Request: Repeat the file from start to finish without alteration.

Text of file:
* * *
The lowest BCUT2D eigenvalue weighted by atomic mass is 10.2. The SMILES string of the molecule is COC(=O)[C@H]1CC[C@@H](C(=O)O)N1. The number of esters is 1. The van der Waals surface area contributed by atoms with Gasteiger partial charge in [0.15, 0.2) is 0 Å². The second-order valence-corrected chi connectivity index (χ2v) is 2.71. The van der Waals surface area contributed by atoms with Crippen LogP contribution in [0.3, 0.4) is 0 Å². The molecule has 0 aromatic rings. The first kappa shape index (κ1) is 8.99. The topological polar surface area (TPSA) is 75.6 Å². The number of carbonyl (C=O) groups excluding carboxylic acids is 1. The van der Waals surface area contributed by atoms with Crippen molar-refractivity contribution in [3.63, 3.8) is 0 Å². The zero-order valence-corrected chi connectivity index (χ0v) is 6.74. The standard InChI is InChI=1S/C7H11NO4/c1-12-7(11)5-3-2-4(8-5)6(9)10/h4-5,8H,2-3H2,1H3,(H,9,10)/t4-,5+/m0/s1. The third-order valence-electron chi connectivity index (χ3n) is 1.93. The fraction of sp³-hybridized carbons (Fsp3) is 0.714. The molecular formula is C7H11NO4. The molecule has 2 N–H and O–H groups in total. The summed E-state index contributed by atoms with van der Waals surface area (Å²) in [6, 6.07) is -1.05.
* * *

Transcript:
The lowest BCUT2D eigenvalue weighted by atomic mass is 10.2. The SMILES string of the molecule is COC(=O)[C@H]1CC[C@@H](C(=O)O)N1. The number of esters is 1. The van der Waals surface area contributed by atoms with Gasteiger partial charge in [0.15, 0.2) is 0 Å². The second-order valence-corrected chi connectivity index (χ2v) is 2.71. The van der Waals surface area contributed by atoms with Crippen LogP contribution in [0.3, 0.4) is 0 Å². The molecule has 0 aromatic rings. The first kappa shape index (κ1) is 8.99. The topological polar surface area (TPSA) is 75.6 Å². The number of carbonyl (C=O) groups excluding carboxylic acids is 1. The van der Waals surface area contributed by atoms with Crippen molar-refractivity contribution in [3.63, 3.8) is 0 Å². The zero-order valence-corrected chi connectivity index (χ0v) is 6.74. The standard InChI is InChI=1S/C7H11NO4/c1-12-7(11)5-3-2-4(8-5)6(9)10/h4-5,8H,2-3H2,1H3,(H,9,10)/t4-,5+/m0/s1. The third-order valence-electron chi connectivity index (χ3n) is 1.93. The fraction of sp³-hybridized carbons (Fsp3) is 0.714. The molecular formula is C7H11NO4. The molecule has 2 N–H and O–H groups in total. The summed E-state index contributed by atoms with van der Waals surface area (Å²) in [6, 6.07) is -1.05.